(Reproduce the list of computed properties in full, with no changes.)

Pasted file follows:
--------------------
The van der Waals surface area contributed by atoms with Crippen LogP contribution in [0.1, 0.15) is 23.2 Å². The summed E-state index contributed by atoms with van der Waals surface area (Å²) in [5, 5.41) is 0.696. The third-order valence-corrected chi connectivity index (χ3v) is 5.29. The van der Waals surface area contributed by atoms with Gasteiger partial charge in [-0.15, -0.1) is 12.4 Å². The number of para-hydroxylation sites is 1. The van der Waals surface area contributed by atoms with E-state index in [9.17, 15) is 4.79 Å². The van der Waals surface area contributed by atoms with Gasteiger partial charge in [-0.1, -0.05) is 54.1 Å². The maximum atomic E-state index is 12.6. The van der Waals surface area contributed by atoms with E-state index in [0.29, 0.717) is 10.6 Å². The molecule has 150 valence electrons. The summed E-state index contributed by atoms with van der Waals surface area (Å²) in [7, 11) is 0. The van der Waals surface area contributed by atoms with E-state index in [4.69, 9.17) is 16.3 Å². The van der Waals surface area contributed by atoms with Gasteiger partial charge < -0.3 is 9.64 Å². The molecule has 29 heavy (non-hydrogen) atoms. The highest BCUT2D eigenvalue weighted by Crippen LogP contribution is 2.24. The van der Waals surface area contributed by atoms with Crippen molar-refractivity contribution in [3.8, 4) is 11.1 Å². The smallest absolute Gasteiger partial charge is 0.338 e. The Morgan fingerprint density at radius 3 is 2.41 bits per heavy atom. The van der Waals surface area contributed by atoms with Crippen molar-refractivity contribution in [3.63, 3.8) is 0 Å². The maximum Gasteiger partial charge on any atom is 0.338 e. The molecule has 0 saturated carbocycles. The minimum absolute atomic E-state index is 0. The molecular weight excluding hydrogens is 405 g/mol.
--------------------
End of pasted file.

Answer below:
The van der Waals surface area contributed by atoms with Crippen LogP contribution in [0.1, 0.15) is 23.2 Å². The summed E-state index contributed by atoms with van der Waals surface area (Å²) in [5, 5.41) is 0.696. The third-order valence-corrected chi connectivity index (χ3v) is 5.29. The van der Waals surface area contributed by atoms with Gasteiger partial charge in [-0.15, -0.1) is 12.4 Å². The number of para-hydroxylation sites is 1. The van der Waals surface area contributed by atoms with E-state index in [9.17, 15) is 4.79 Å². The van der Waals surface area contributed by atoms with Gasteiger partial charge in [-0.1, -0.05) is 54.1 Å². The maximum atomic E-state index is 12.6. The van der Waals surface area contributed by atoms with E-state index in [0.29, 0.717) is 10.6 Å². The molecule has 150 valence electrons. The summed E-state index contributed by atoms with van der Waals surface area (Å²) in [7, 11) is 0. The van der Waals surface area contributed by atoms with E-state index in [4.69, 9.17) is 16.3 Å². The van der Waals surface area contributed by atoms with Gasteiger partial charge < -0.3 is 9.64 Å². The molecule has 29 heavy (non-hydrogen) atoms. The highest BCUT2D eigenvalue weighted by Crippen LogP contribution is 2.24. The van der Waals surface area contributed by atoms with Crippen molar-refractivity contribution in [3.8, 4) is 11.1 Å². The smallest absolute Gasteiger partial charge is 0.338 e. The Morgan fingerprint density at radius 3 is 2.41 bits per heavy atom. The van der Waals surface area contributed by atoms with Crippen molar-refractivity contribution in [3.63, 3.8) is 0 Å². The maximum Gasteiger partial charge on any atom is 0.338 e. The molecule has 0 saturated carbocycles. The minimum absolute atomic E-state index is 0. The molecular weight excluding hydrogens is 405 g/mol.